The workshop was composed of two parts: a presentation, and an activity.
At the presentation time, I introduced Kanban, and talked about the reasoning behind the Kanban WIP limits, and the reason I propose a more flexible and effective control: the target-variance score. My hypothesis was that a card wall following target-variance score would have better results than a typical Kanban card wall, and I decided to give it a try at the Agile Brazil conference (it was the first time I did run the activity). The activity results did help me validate the hypothesis! I will repeat this and similar activity, and will keep on sharing the results (future conferences, work sessions, and blog posts).
Below are the presentation slides:
The activity was the simulation of work moving through the card wall (visual representation for the same workflow) for 4 different control mechanisms:
A – without limits
B – Kanban limits, without pairing (unless the WIP reaches the limit)
C – Kanban limit, pairing as much possible
D – using the target-variance score (instead of limits)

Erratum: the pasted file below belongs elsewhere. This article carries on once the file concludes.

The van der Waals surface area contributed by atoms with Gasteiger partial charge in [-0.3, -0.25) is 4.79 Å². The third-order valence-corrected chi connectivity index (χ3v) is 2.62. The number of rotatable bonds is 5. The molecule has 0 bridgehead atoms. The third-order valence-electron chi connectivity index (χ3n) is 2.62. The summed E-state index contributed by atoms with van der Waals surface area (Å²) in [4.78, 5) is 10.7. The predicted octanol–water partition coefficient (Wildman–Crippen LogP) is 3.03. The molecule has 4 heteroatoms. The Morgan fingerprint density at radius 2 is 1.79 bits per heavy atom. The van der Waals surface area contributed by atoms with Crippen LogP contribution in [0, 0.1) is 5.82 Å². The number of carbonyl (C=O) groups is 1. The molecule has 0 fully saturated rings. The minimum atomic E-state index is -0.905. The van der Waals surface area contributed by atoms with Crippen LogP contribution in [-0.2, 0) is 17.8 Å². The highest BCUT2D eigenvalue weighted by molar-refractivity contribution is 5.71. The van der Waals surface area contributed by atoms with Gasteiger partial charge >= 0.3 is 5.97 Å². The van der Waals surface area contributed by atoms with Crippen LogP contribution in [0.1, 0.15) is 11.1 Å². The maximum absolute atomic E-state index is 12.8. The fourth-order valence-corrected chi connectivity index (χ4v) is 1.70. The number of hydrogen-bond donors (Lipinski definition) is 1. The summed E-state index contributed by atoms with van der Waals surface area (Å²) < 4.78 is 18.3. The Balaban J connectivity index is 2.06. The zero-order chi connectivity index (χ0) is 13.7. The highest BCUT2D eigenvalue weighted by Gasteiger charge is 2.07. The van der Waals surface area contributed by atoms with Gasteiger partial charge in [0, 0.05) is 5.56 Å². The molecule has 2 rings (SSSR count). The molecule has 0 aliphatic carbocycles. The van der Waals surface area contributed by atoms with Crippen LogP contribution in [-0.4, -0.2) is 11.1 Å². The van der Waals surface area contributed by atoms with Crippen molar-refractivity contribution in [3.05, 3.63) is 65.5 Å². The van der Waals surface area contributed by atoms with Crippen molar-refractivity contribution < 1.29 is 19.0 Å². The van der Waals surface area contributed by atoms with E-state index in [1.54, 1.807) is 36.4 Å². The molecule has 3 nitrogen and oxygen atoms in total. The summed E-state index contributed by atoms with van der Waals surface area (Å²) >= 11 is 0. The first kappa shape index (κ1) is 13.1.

Four decks of cards exactly equal were distributed to the teams (A to D) which had the exactly same configuration: 1 BA, 5 Devs and 2 Testers. The cards (Stories) had to be played in the sequential order (1, 2, 3…20).
Below is one team’s deck of cards.
While the time went by (myself screaming: the day started, it is lunch time, it is afternoon working hours, and the day is over), the work was moving on the workflow (the card wall). Each team work dynamics (who helps who, and when) was decided according to each team control (no control for team A, limits for teams B and C, and the proposed target-variance for team D). The teams were taking pictures and collecting data for a Cumulative Flow Diagram (on an excel spreadsheet) at the beginning of each day.
Here is a photo taken by team B:
We were able to finish the activity, but unfortunately, we did run short of time and could not analyze the results. I did promise this blog post for the attendees to share a few notes, photos and the Cumulative Flow diagram of each team.
At the end of the activity, I had the following data points:
- Team A completed 10 Stories
- Teams B and C had similar results: both finished 11 Stories
- Team D seemed like the less chaotic team, and did the highest number of stories: 12 Stories
On subsequent blog entries, I will share the feedback from the session (thanks!), upload activity photos, and the Cumulative Flow Diagram created by each team. If you were at the session and have either photos or the excel file, please send it over.
Here is the feedback I collected from this workshop.